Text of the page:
Tuesday, January 24, 2017

Music Review: Deap Vally - Femejism

Way back in 2016, I went to see Wolfmother perform in Orange County, CA.  Wolfmother was great, but what I left the venue really thinking about was the opening act, Deap Vally.  Deap Vally is a female hard rock duo that kicked ass on the stage that night.  I checked out their debut album and liked it and in late 2016, they put out their second album, Femejism.  The crazy thing is I normally don't care for female vocal bands, but this band connected with me.  Style wise, I would say that Deap Vally is The White Stripes meets Joan Jett.

What I really like about Femejism is the albums attitude.  This album shares a message about female empowerment in the male dominated rock music industry.  The songs also are about a female sexual independence and a woman's place in the world.  I'm a guy, so these lyrics don't really speak to me on a personal level, yet I love the attitude in which they are delivered.  It makes the songs work.  Songs that are seriously badass include Smile More, Royal Jelly and Two Seat Bike.  There a couple filler tracks on the album, but overall, this album is worth checking out for hard rock fans.  I also recommend seeing Deap Vally live and they are great live.


Saturday, January 21, 2017

Music Review: Catfish and the Bottlemen - The Ride

Here is a weird concept for me, in Britain there is an entire generation of young rock bands who grew up on and are influenced by Oasis.  This is weird for me because I don't think of Oasis as being around that long, but they have been.  One of the new bands making a splash in Britain with their Oasis influenced rock is Catfish and the Bottlemen.  I discovered this band watching them on the Conan O'Brien show and I liked their performance enough to check out the album.  Their album, The Ride, is their second album and it debuted at #1 in Britain.

So how does a new Oasis influenced band sound to these ears?  Pretty damn solid.  Listening to the entire album, it is evident that Oasis is their biggest influence, but they don't try to sound exactly like them.  I think Catfish and the Bottlemen are a little more mellow compared to classic 90's Oasis.  They are also a little more clean sounding.  In other words, I think they played it a bit safe by making sure the entire album is a perfect fit for the radio.  This isn't a bad thing, it is just the main difference I hear compared to Oasis.  The Ride is a cool album and it has a lot of songs that are easy to listen to and enjoy.  The songs 7, Oxygen and Soundcheck are all killer songs that would satisfy any Oasis fan.  There are a couple average songs here and there, but overall it hits the spot.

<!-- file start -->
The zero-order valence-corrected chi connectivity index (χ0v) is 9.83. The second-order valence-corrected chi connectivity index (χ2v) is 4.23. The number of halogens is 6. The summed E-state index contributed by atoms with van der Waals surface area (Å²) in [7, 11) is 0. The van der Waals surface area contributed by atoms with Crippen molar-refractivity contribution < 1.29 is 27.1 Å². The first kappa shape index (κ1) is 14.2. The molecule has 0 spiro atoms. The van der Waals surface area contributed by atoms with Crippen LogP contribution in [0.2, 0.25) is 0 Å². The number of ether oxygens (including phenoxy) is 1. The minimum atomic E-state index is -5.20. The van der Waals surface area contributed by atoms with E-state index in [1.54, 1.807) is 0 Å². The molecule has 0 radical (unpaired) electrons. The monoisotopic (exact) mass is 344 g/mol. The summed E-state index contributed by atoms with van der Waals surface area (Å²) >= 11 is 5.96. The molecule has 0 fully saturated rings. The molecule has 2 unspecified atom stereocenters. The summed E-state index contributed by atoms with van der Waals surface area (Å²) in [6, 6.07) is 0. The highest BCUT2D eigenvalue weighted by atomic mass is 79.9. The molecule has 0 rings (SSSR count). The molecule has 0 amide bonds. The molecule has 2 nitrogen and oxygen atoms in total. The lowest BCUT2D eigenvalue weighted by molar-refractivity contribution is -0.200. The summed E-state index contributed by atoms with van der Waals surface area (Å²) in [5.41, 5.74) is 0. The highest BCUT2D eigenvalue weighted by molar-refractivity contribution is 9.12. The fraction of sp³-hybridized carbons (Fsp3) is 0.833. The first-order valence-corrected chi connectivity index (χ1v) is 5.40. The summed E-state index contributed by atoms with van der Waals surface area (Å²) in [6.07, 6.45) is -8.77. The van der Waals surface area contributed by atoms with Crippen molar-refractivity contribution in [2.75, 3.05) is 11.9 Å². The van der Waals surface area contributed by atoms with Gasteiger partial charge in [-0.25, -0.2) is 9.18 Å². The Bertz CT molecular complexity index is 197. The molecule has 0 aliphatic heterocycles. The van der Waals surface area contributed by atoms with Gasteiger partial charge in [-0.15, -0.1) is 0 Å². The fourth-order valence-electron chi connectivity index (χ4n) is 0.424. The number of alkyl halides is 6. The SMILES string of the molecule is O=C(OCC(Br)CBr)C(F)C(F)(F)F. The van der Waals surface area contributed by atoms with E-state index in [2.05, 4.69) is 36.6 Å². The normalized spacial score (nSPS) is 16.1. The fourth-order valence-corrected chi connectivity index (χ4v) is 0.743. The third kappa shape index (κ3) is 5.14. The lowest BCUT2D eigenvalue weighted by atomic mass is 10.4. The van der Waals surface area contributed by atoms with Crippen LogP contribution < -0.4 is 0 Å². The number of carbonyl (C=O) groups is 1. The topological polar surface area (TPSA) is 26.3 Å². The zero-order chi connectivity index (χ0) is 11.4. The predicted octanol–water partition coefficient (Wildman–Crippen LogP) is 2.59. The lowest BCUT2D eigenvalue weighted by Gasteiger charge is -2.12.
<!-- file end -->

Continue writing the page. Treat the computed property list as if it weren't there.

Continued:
Thursday, January 12, 2017

Music Review: Eric Hutchinson - Easy Street

Eric Hutchinson is a pop singer/songwriter who really should be a lot bigger than he is.  He writes catchy pop songs, has a great voice and is very talented.  Perhaps the fact that he can write his own songs, plays instruments, can sing (without auto-tune) and produces his own album is a reason that people don't give him a chance.  Whatever the case may be, Easy Street is Hutchinson's fourth solid solo album and you should give it a listen.

Easy Street continues with Hutchinson's pop fused soul music that is very positive in not just style, but lyrically as well.  The songs on this album, like all his albums, feels very upbeat in style and substance.  Each song features melodies and choruses that hit the spot.  While I do like the album, I feel this is his weakest album of the four he has released.  While all the songs on the album are good, this album lacks the handful of great songs he usually has on his albums.  I also don't like the fact that this album only has eight new songs and then two remixes of songs from this album.  Those remixed songs are filler and I have no interest in that.  Put two more new songs on the album for goodness sakes!  Complaints aside, songs that I really like include Dear Me, Anyone Who Knows Me and Bored To Death.  If you've never heard of Hutchinson, I'd recommend checking out his album Moving Up Living Down (which is excellent) first and then check out the rest. 


Wednesday, January 11, 2017

Music Review: Zakk Wylde - Book of Shadows II

Zakk Wylde is one of my favorite guitarists.  He got his start as a teenager playing guitar for Ozzy Osbourne and he helped Ozzy achieve some of his biggest commercial success as a solo artist.  His writing had a huge influence on the Ozzy classic, No More Tears which was a huge album.  When he hasn't been working Ozzy, he has had his own projects including Pride and Glory, Black Label Society and his excellent solo album, Book of Shadows.